Here’s what ProPublica learned about managing a collaboration across hundreds of news organizations. “Since the project began in 2017, we received more than 6,000 submissions, gathered hundreds of public records on hate crimes, and published more than 230 stories.”

Nieman Lab launched their annual end-of-year package, highlighting predictions for what’s coming for journalism in 2020. Each year, they ask some of the smartest people in journalism and digital media what they think is coming in the next 12 months. Here’s what they had to say.

A new guide for telling powerful and inclusive stories with underserved communities. Across Europe, news organisations are being challenged to be more representative of their users and, in particular, underserved communities too often left out of coverage.

How the press and public can find common purpose. A new American Press Institute survey conducted in collaboration with the NORC at the University of Chicago shows most Americans view holding political leaders accountable as an important function of the press. It also finds a majority of Americans value their own right to question leaders in politics, business, and their community.

Industry, experts, or industry experts? Academic sourcing in news coverage of AI. New research looks at which experts the news media turn to when discussing artificial intelligence. Study looked at the top 300 cited experts in the UK and US and found the 10 most mentioned scholars account for 70% of overall news mentions.

It might not be AI technology itself that threatens our information ecosystem, but the inflamed belief in it. “It’s not just that you might make people believe that something that’s fake is real. But that you might make them believe that something that’s real is fake.”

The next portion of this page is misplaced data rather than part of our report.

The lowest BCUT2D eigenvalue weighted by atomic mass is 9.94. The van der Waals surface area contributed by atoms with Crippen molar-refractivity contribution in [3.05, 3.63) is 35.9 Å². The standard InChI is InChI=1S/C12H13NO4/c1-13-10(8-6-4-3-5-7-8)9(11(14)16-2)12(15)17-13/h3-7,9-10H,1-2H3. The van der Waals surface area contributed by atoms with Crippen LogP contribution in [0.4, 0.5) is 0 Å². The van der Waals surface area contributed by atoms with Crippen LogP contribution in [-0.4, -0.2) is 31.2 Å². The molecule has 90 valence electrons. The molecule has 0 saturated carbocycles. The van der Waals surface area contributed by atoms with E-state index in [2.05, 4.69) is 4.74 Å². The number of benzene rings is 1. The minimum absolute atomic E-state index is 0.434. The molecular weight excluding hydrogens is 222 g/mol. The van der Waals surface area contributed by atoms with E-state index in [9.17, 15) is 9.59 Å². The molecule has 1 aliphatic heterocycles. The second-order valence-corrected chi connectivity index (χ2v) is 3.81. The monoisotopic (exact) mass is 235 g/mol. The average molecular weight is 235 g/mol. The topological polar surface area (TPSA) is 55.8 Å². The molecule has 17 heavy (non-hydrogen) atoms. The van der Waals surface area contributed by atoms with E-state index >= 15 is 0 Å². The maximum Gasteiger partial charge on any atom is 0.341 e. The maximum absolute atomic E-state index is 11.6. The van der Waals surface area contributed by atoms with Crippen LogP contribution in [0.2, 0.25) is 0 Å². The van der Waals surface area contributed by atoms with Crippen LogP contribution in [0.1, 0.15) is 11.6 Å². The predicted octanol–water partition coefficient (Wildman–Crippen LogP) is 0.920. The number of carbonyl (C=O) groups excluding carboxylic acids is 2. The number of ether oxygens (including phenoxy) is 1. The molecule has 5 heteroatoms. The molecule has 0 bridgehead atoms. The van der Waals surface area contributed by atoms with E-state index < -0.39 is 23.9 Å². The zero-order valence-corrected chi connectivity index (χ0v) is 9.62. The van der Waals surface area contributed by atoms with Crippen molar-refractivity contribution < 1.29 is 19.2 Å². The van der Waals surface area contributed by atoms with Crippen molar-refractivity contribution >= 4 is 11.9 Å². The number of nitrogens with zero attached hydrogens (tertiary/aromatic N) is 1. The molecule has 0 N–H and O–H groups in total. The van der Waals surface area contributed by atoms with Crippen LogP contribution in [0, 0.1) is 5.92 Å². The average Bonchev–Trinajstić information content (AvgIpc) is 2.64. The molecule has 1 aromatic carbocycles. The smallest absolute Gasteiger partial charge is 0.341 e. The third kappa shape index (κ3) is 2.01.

Facebook will have a team of community reviewers analyzing “obvious online hoaxes” in the United States. The final call about the veracity of a piece of content, however, will still be made by professional fact-checkers.

How Google highlights fact checks in Search and Google News. Google has highlighted fact checks in Search and News for almost three years as a way to help people make more informed judgments about the content they encounter online. In an effort to quantify the reach of fact-checking in Google Search and News, over the past few months, they shared the number of impressions that fact checks get on these two services.


The International Journalism Festival #ijf19 On-Demand


Every week, one recommendation from the extensive programme of the last edition of the International Journalism Festival.

Today we are inviting you to watch “Deepfakes, shallow fakes and real deal journalism“. As internet users migrate to more visual platforms like Instagram, YouTube and Twitch, both misinformation and useful information are become more visual, and video is taking the front seat in the challenge for verification. Of particular concern is synthetic media, but of day to day concern are videos cropped, edited and taken out of context. Along this spectrum lie a range of tools and techniques for journalists to detect, debunk and contextualize these videos, using both automated and manual means. This discussion will include an overview of resources to look at include how to lean on trusted sources, archiving, metadata, and what role artificial intelligence can play currently and moving forward.

(Photo via Committee to Protect Journalists)